The consortium, which also includes construction firm Andrade Gutierrez and the banks Santander of Spain and Banif of Portugal, offered to sell electricity at £25.06 per MWh – approximately a third less than the capped tender price.

Construction, according to the consortium engineers, will be done in two stages. The first being carried out in a terrain on the left shore of the river protected by cofferdams where roughly half the dam and the spillway will be excavated and built. The river will then be routed through the completed section and new cofferdams will protect the works in what is now the riverbed.

The process for the 3.3GW Jírau project followed a somewhat different path due to the fact that the winning consortium Energia Sustentável do Brasil (CESB) chose a location and design for the project different from the original proposal.

CESB won the auction in May offering £24.76 per MWh – almost 22% below the cap. CESB is led by France’s Suez with engineering firm Camargo Corrêa and two Brazilian power companies Eletrosul and Chesf.

A key reason cited by CESB for its low bid was the decision to move the dam from the proposed site at Jírau to another location (Priest Island) further downstream – a move that will allow them to save almost £355M in construction costs.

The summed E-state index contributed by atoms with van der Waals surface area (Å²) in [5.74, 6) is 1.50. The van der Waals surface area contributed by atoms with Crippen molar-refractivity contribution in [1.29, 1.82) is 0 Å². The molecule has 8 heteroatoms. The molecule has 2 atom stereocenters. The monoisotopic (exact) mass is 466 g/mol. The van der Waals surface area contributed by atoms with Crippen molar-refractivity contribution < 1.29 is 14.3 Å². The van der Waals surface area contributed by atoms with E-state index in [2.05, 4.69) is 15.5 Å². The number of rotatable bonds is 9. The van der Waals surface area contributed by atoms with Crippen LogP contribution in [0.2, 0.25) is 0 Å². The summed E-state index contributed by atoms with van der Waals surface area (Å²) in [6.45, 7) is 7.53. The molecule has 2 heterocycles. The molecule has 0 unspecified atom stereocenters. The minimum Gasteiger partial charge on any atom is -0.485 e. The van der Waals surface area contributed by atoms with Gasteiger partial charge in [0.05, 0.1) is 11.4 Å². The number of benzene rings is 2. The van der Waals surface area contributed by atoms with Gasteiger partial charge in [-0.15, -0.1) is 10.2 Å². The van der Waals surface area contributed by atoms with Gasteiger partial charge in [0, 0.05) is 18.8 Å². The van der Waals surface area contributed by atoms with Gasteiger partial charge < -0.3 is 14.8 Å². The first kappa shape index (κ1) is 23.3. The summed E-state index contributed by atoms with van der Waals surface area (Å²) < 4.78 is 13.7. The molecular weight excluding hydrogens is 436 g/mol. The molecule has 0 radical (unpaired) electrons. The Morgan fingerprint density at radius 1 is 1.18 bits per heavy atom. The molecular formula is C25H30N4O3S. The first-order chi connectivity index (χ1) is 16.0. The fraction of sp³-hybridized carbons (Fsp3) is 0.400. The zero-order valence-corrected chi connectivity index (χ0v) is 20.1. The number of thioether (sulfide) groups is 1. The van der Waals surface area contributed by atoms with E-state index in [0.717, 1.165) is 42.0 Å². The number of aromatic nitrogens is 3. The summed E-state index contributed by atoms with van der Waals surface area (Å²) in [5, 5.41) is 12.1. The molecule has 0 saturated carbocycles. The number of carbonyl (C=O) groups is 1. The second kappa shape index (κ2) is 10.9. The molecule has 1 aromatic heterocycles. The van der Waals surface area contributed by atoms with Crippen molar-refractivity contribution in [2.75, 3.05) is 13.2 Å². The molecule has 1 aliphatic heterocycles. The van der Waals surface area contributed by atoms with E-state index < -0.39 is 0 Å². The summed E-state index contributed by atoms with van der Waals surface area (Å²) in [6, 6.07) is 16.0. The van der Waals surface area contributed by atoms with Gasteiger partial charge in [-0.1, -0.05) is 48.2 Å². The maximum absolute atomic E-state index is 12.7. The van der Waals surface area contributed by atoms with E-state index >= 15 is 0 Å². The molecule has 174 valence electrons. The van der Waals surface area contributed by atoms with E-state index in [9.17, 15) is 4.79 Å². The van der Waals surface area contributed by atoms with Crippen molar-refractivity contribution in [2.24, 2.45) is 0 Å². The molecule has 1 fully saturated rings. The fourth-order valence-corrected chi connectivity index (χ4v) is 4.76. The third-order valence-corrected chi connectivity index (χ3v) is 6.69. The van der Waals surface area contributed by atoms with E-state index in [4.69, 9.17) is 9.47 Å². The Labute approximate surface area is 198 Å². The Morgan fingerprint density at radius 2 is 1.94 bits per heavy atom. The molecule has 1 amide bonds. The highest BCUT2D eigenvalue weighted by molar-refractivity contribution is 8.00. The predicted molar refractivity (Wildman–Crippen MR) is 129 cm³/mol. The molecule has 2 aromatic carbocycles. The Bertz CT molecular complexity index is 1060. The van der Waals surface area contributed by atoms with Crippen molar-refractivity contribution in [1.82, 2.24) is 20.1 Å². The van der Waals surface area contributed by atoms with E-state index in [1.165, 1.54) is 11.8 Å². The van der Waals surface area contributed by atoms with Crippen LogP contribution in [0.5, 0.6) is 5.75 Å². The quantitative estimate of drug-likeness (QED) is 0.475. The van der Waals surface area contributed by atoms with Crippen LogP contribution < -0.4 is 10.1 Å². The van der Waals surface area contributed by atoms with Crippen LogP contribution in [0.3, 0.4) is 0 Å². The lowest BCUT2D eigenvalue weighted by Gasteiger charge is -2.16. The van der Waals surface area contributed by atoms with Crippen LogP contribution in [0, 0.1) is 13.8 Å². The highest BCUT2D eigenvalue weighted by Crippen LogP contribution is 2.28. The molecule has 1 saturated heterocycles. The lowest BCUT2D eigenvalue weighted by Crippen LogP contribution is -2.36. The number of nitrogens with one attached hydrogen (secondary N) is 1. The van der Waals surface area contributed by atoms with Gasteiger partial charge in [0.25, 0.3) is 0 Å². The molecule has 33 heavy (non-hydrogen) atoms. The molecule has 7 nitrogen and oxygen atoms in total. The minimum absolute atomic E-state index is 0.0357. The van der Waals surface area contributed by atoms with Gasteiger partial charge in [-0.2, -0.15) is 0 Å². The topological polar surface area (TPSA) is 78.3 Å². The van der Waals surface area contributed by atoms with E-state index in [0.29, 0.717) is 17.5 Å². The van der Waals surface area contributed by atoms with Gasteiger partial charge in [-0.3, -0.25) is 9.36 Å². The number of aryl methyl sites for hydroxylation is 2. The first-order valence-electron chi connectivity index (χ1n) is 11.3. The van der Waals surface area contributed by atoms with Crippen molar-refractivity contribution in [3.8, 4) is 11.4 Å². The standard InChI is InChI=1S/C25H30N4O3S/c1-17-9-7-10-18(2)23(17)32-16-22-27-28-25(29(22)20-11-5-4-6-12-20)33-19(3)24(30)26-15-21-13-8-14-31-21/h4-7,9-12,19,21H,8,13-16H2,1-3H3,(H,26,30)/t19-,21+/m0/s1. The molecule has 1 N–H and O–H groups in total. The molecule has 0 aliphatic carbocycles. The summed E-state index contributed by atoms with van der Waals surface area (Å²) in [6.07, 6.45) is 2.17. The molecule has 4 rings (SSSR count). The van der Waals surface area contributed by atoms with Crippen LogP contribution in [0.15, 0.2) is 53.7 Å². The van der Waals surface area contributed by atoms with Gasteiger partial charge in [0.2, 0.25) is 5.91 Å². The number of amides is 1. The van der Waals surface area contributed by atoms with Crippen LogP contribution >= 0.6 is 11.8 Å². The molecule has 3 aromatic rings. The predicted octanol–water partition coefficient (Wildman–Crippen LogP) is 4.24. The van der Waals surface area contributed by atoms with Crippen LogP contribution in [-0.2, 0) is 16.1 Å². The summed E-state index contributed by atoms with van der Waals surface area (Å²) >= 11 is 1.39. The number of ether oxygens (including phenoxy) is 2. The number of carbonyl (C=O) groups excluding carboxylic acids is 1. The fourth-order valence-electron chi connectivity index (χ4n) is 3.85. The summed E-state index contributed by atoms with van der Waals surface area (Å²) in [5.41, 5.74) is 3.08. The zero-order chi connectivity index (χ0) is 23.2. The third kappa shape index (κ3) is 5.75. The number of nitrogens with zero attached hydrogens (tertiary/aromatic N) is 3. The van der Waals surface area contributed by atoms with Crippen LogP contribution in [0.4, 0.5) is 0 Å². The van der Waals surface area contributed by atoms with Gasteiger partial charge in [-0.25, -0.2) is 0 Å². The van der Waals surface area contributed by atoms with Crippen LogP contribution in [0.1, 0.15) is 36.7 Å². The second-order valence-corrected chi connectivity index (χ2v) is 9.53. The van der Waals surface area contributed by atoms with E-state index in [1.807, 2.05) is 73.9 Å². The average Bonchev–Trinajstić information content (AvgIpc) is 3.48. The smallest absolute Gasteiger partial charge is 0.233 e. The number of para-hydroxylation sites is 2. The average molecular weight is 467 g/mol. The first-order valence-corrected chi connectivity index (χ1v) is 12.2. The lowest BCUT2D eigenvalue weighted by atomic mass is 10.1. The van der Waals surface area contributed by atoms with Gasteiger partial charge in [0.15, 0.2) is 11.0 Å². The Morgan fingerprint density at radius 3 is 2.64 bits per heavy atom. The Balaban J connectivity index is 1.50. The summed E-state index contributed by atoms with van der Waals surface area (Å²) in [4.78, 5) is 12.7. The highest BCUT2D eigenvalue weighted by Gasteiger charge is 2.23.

The problem with the original Jírau location was an overabundance of hills, says project manager Luis Américo Rojo.

“To excavate the site would have cost as much as it would to build the dam itself,” he said. “It’s a location better suited to a traditional dam and we felt this new location was much more advantageous for a run-of-the-river dam.”

CESB estimates that the original location would have required excavating an additional 50M.m3 over the 12M.m3 that will have to be removed at Priest Island.

The two dams that make up the Madeira projects will not only be the largest run-of-the-river projects ever built, they will also sport the largest Bulb turbines as well. Each will boast 44 turbines with 8m diameter rotors and capable of generating 75MW of power.

“It’s a question of scale, not technology,” says Odebrecht project director Jose Bonifacio Pinto.

“The know-how to build this kind of turbine is already there.”

The Sãn Antõnio dam last month received its final licensing approval through IBAMA. The Jírau project is still awaiting this last license which must be obtained before preliminary site-clearing work can begin.

Click here for diagram of dam